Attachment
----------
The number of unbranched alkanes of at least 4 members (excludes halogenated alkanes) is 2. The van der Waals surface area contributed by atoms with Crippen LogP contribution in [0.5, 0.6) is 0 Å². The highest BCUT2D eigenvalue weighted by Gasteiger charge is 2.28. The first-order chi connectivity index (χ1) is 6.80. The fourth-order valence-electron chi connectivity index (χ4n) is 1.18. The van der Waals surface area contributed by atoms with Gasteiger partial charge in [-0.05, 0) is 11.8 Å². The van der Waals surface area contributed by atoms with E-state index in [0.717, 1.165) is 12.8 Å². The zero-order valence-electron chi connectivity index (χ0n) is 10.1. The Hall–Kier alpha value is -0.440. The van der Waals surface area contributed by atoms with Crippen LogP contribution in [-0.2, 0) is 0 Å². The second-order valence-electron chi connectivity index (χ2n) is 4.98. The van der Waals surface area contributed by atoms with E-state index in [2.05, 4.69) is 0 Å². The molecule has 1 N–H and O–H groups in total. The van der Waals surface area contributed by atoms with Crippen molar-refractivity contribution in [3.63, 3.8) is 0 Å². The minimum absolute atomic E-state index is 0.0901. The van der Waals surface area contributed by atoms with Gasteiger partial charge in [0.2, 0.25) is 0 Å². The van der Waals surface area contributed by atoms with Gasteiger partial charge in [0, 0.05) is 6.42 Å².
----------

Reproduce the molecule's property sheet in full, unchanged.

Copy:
The number of unbranched alkanes of at least 4 members (excludes halogenated alkanes) is 2. The van der Waals surface area contributed by atoms with Crippen LogP contribution in [0.5, 0.6) is 0 Å². The highest BCUT2D eigenvalue weighted by Gasteiger charge is 2.28. The first-order chi connectivity index (χ1) is 6.80. The fourth-order valence-electron chi connectivity index (χ4n) is 1.18. The van der Waals surface area contributed by atoms with Gasteiger partial charge in [-0.05, 0) is 11.8 Å². The van der Waals surface area contributed by atoms with E-state index in [0.717, 1.165) is 12.8 Å². The zero-order valence-electron chi connectivity index (χ0n) is 10.1. The Hall–Kier alpha value is -0.440. The van der Waals surface area contributed by atoms with Crippen LogP contribution in [-0.2, 0) is 0 Å². The second-order valence-electron chi connectivity index (χ2n) is 4.98. The van der Waals surface area contributed by atoms with E-state index in [2.05, 4.69) is 0 Å². The molecule has 1 N–H and O–H groups in total. The van der Waals surface area contributed by atoms with Crippen molar-refractivity contribution in [3.63, 3.8) is 0 Å². The minimum absolute atomic E-state index is 0.0901. The van der Waals surface area contributed by atoms with Gasteiger partial charge in [0.2, 0.25) is 0 Å². The van der Waals surface area contributed by atoms with Gasteiger partial charge in [0, 0.05) is 6.42 Å².